Aesthetic Life In Either/Or The Term Paper

Length: 8 pages Sources: 1 Subject: Business - Ethics Type: Term Paper Paper: #93841417 Related Topics: Aesthetics, Norms, Happiness, End Of Life
Excerpt from Term Paper :

It only remains to see how this goal may be reached -- and Kierkagaard's book on aesthetics ends with the love letter from Climacus to Cordelia, in which we learn the true approximation of life and the simple path to the aesthetic goal (a path which Don Giovanni misses): "love is everything" (p. 407).

Kierkagaard states, "For one who loves everything ceases to have intrinsic meaning and has meaning only through the interpretation love gives to it" (p. 407). Cordelia is the object of Climacus' romantic love -- but this constitutive norm may also be applied to spiritual or religious love. At any rate, it is the latter that is only briefly touched upon in Either/Or -- and yet it is this that makes either the aesthetic life or the ethical life insufficient in and of themselves. In fact, even though the two ways must necessarily be coupled together, it is the religious love, which Kiergagaard intimates, that truly contains the object-goal to happiness. Religious love is immortal and lasts into eternity; earthly and aesthetic and/or ethical love is mortal and dies with the last breath. If Solon said, "call no man happy till he is dead," his reason was because then he would know whether he had lived sufficiently well to merit Heaven or insufficiently and merited Hell (like Don Giovanni).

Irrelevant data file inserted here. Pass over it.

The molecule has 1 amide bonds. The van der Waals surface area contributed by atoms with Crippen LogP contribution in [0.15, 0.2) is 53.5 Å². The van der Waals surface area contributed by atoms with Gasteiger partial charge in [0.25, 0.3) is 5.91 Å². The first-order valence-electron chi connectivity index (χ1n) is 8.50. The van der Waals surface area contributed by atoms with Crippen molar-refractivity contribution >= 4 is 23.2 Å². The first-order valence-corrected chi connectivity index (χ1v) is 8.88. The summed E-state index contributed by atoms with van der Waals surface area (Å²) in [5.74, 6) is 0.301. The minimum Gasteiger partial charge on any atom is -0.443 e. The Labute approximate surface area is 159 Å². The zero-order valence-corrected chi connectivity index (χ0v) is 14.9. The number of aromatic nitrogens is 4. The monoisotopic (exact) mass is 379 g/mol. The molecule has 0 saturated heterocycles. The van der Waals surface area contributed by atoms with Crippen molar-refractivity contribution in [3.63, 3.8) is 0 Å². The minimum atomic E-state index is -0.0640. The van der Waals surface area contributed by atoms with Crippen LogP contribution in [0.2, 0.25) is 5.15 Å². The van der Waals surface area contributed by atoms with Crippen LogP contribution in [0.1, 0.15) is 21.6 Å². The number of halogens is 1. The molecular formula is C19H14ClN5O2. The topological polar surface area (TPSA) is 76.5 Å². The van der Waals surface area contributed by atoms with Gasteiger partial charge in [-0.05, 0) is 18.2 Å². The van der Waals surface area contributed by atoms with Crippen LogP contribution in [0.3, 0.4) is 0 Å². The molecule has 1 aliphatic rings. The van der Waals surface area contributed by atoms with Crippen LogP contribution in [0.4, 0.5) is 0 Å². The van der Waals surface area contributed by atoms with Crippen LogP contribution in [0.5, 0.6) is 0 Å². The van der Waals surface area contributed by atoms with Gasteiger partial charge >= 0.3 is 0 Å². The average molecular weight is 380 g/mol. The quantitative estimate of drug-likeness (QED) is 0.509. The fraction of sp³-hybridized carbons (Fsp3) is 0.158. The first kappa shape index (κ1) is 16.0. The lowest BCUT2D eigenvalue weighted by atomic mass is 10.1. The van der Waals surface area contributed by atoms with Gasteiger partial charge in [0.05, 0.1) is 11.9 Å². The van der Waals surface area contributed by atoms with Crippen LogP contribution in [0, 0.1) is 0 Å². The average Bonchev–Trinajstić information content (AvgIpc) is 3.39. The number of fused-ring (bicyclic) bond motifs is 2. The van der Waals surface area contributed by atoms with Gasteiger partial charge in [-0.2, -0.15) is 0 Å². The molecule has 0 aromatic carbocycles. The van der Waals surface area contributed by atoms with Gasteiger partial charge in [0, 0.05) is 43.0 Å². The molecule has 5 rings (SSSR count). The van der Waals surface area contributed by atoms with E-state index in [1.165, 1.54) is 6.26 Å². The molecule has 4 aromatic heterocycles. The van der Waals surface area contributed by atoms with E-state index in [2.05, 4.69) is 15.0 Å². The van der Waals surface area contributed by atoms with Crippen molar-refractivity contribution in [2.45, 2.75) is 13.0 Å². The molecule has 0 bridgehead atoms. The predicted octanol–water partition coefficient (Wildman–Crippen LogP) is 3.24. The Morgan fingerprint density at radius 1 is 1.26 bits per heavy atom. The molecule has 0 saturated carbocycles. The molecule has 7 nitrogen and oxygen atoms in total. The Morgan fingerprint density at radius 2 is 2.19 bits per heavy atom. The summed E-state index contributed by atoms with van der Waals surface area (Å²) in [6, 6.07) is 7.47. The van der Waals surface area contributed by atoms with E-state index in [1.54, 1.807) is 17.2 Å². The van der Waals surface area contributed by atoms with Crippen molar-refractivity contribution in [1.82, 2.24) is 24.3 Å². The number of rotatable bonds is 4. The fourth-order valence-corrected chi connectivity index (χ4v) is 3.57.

This line of thinking can also help explain the rather unhappy sentiment embodied by the following statement: "Marry, and you will regret it. Do not marry, and you will also regret it. Marry or do not marry, you will regret it either way" (p. 38). How can one's aesthetics or one's ethics possibly lead one to happiness when the summation, here, is that either/or will leave you unfulfilled and full of regret? What then may one conclude about the aesthetic life? It is insufficient because it cannot answer for the entire mystery of man. If man were merely a consumer, or an animal, or a biological machine; i.e. devoid of spirit, it may hold true that the aesthetical life view held the key to happiness (as long as it was exercised with restraint). However, if we take into consideration this spiritual element, we are left with a number of questions and concerns, which Kierkagaard attempts to take up in his later works. But as he implies at the end of Either/Or, when one views ones actions in the light of God, they cannot help but appear as vanity.

Finding the "Right Desire"